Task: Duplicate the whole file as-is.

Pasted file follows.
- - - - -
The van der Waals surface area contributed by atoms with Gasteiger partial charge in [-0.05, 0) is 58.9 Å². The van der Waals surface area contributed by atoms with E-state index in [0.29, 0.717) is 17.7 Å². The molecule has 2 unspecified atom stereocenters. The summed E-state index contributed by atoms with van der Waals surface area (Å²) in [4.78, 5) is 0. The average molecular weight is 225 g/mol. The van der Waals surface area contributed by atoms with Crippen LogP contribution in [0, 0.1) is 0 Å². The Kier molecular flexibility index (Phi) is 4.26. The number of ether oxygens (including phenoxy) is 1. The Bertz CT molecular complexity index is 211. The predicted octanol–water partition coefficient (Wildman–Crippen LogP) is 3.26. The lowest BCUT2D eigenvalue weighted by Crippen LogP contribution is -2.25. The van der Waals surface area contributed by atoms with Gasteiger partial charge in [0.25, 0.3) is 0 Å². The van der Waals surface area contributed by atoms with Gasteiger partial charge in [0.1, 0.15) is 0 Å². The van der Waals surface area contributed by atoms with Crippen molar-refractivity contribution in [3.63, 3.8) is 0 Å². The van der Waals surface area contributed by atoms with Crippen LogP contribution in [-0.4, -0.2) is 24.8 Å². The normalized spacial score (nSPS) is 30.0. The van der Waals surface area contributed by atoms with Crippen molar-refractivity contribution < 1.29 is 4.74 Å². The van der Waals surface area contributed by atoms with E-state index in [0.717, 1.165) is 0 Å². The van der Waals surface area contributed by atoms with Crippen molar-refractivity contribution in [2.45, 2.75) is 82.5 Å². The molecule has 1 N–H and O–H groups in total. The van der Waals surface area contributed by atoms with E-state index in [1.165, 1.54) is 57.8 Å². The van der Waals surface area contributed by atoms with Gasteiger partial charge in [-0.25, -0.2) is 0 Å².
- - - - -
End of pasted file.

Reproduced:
The van der Waals surface area contributed by atoms with Gasteiger partial charge in [-0.05, 0) is 58.9 Å². The van der Waals surface area contributed by atoms with E-state index in [0.29, 0.717) is 17.7 Å². The molecule has 2 unspecified atom stereocenters. The summed E-state index contributed by atoms with van der Waals surface area (Å²) in [4.78, 5) is 0. The average molecular weight is 225 g/mol. The van der Waals surface area contributed by atoms with Crippen LogP contribution in [0, 0.1) is 0 Å². The Kier molecular flexibility index (Phi) is 4.26. The number of ether oxygens (including phenoxy) is 1. The Bertz CT molecular complexity index is 211. The predicted octanol–water partition coefficient (Wildman–Crippen LogP) is 3.26. The lowest BCUT2D eigenvalue weighted by Crippen LogP contribution is -2.25. The van der Waals surface area contributed by atoms with Gasteiger partial charge in [0.25, 0.3) is 0 Å². The van der Waals surface area contributed by atoms with Gasteiger partial charge in [0.1, 0.15) is 0 Å². The van der Waals surface area contributed by atoms with Crippen molar-refractivity contribution in [3.63, 3.8) is 0 Å². The van der Waals surface area contributed by atoms with Crippen LogP contribution in [-0.4, -0.2) is 24.8 Å². The normalized spacial score (nSPS) is 30.0. The van der Waals surface area contributed by atoms with Crippen molar-refractivity contribution < 1.29 is 4.74 Å². The van der Waals surface area contributed by atoms with E-state index in [0.717, 1.165) is 0 Å². The van der Waals surface area contributed by atoms with Crippen molar-refractivity contribution in [2.45, 2.75) is 82.5 Å². The molecule has 1 N–H and O–H groups in total. The van der Waals surface area contributed by atoms with E-state index in [1.165, 1.54) is 57.8 Å². The van der Waals surface area contributed by atoms with Gasteiger partial charge in [-0.25, -0.2) is 0 Å².